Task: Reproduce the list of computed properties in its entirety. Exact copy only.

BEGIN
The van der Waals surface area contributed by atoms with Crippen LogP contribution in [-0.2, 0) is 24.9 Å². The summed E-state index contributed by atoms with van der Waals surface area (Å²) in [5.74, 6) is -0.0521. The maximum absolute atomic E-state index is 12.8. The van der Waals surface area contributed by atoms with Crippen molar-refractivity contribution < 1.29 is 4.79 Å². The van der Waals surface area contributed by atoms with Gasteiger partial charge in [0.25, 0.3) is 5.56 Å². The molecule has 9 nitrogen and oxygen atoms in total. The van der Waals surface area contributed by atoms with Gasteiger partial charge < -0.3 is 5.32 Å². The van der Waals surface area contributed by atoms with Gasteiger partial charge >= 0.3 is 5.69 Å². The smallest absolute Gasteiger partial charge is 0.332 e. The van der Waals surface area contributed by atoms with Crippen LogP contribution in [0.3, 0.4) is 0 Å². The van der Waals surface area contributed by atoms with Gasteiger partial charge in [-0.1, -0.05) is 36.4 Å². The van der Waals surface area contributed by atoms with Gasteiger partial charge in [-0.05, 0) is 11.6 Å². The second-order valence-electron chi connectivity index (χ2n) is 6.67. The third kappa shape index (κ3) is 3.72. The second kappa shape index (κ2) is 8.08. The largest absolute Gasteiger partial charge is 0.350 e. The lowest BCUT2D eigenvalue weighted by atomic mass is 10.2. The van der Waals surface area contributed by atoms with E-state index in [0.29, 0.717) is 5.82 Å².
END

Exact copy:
The van der Waals surface area contributed by atoms with Crippen LogP contribution in [-0.2, 0) is 24.9 Å². The summed E-state index contributed by atoms with van der Waals surface area (Å²) in [5.74, 6) is -0.0521. The maximum absolute atomic E-state index is 12.8. The van der Waals surface area contributed by atoms with Crippen molar-refractivity contribution < 1.29 is 4.79 Å². The van der Waals surface area contributed by atoms with Gasteiger partial charge in [0.25, 0.3) is 5.56 Å². The molecule has 9 nitrogen and oxygen atoms in total. The van der Waals surface area contributed by atoms with Gasteiger partial charge < -0.3 is 5.32 Å². The van der Waals surface area contributed by atoms with Gasteiger partial charge >= 0.3 is 5.69 Å². The smallest absolute Gasteiger partial charge is 0.332 e. The van der Waals surface area contributed by atoms with Crippen LogP contribution in [0.3, 0.4) is 0 Å². The van der Waals surface area contributed by atoms with Gasteiger partial charge in [-0.1, -0.05) is 36.4 Å². The van der Waals surface area contributed by atoms with Gasteiger partial charge in [-0.05, 0) is 11.6 Å². The second-order valence-electron chi connectivity index (χ2n) is 6.67. The third kappa shape index (κ3) is 3.72. The second kappa shape index (κ2) is 8.08. The largest absolute Gasteiger partial charge is 0.350 e. The lowest BCUT2D eigenvalue weighted by atomic mass is 10.2. The van der Waals surface area contributed by atoms with E-state index in [0.29, 0.717) is 5.82 Å².